NEWS FEATURE: Finance crisis forces Dutch return to "old" politics
Amsterdam - Eight years after so-called "polder model" politics was officially carried to its grave in the Netherlands, the economic crisis has revived the typically Dutch socio-political tradition of compromise and pragmatism.
Wednesday the labour unions and employee organisations deliberated on the government's proposal for measures to fight the economic crisis.
The outlines were already revealed to the public - 6 billion euros (8.104 billion dollars) of investments in the next six years, followed in 2011 by cutbacks of 5 billion euros.
However, the proposal's details have not yet been presented in parliament - let alone voted on by the legislators.
By contrast, the major labour unions and employee organisations, also known as the "social partners" in Dutch political jargon, had seen the government's proposals the previous night.
And even more, both powerful interest groups in Dutch society had joined government talks late Tuesday night to debate the proposed measures.
Labour union FNV left the talks early Wednesday claiming it had successfully postponed government plans to raise the legal retirement age from 65 to 67. In exchange, FNV and other unions had agreed to freeze the salaries for the time being.
Pre-negotiating a deal with all parties that have a vested interest in the agreement before its formal presentation is also known in the Netherlands as the "polder model."
The polder model - "polder" is Dutch for artificially drained land - represents typically Dutch political pragmatism.
Rather than wait for possible opponents to its proposal, the government invites those potential adversaries to the negotiating table.
A give-and-take then follows, with the government compromising on certain issues in exchange for these socio-economic interest groups' support to its general proposals.
The "polder model" boasts a long tradition. But its biggest moment came on November 24, 1982 when the Dutch government and "social partners" secretly convened at a private home in the upscale village of Wassenaar near The Hague.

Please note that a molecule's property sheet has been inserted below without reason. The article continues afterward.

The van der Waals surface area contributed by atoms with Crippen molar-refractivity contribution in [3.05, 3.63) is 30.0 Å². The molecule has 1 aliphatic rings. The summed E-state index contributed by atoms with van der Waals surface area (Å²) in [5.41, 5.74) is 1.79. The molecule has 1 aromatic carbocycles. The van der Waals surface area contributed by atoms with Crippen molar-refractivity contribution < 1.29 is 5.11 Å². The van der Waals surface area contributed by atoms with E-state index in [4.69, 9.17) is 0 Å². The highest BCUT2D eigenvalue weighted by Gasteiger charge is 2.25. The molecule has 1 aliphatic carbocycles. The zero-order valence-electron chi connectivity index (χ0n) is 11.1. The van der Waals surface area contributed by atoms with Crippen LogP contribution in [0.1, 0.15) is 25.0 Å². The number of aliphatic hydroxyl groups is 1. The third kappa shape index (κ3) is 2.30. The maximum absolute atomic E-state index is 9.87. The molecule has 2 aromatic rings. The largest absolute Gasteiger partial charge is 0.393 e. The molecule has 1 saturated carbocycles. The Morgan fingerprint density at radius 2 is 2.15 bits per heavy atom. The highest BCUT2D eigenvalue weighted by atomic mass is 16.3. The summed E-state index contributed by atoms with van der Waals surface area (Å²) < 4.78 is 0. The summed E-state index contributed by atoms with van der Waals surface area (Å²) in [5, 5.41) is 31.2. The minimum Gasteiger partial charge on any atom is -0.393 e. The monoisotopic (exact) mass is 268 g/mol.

There, they concluded a deal providing for the freezing of salaries in exchange for reduced work hours.
The "Wassenaar Agreement," as it was later known, marked a turnaround in the ongoing recession of the 1980s.
In the 1990s, the Liberal-Labour led coalition thrived on the "polder model," involving unions and employee organisations on a continuous basis whenever dealing with relevant legislation.
The traditional gap between the government, the unions, the employee organisations appeared to have disappeared in the Netherlands.
Everything could be pre-negotiated. Protest rallies or strikes were no longer necessary as a means for a group to achieve its goals.
It was the late politician Pim Fortuyn who ended the "polder model" tradition. Fortuyn, assassinated in May 2002 days before he was slated to win a major victory in the Dutch parliamentary elections and instantly become prime minister, called for political transparency.
The "polder model" was just euphemism for "cooking a deal out of the public eye," he charged. Debates ought to be conducted in parliament, so legislators and the public could see what was happening.
Fortuyn's ideas have strongly influenced Dutch politics from right to left ever since.
In the past eight years, pre-negotiating agreements out of the public eye has been out-of-fashion regardless one's political colour.
This changed overnight in recent weeks, when government officials convened daily to negotiate an economic support plan.
As talks progressed, representatives of the various labour unions and employee organisations were repeatedly invited to the prime minister's office.
Government officials from the three coalition parties increasingly stressed the importance of "social coherence in times of crisis" and the "prevention of social unrest."
It is crucial, they said, to fight the crisis together, rather than fight each other, or otherwise the economic measures could not be implemented properly.
After the coalition had reached an agreement on principles on Tuesday, the "social partners" - labour unions and employee organisations - formally joined the talks to discuss the contents of the proposed measures.
The plans' official presentation to the parliament was due to take place later on Wednesday. None of the political parties was particularly bothered about being the last to be fully updated.
The one exception, not surprisingly, was Freedom Party PVV leader Geert Wilders, Fortuyn's unofficial successor. (dpa)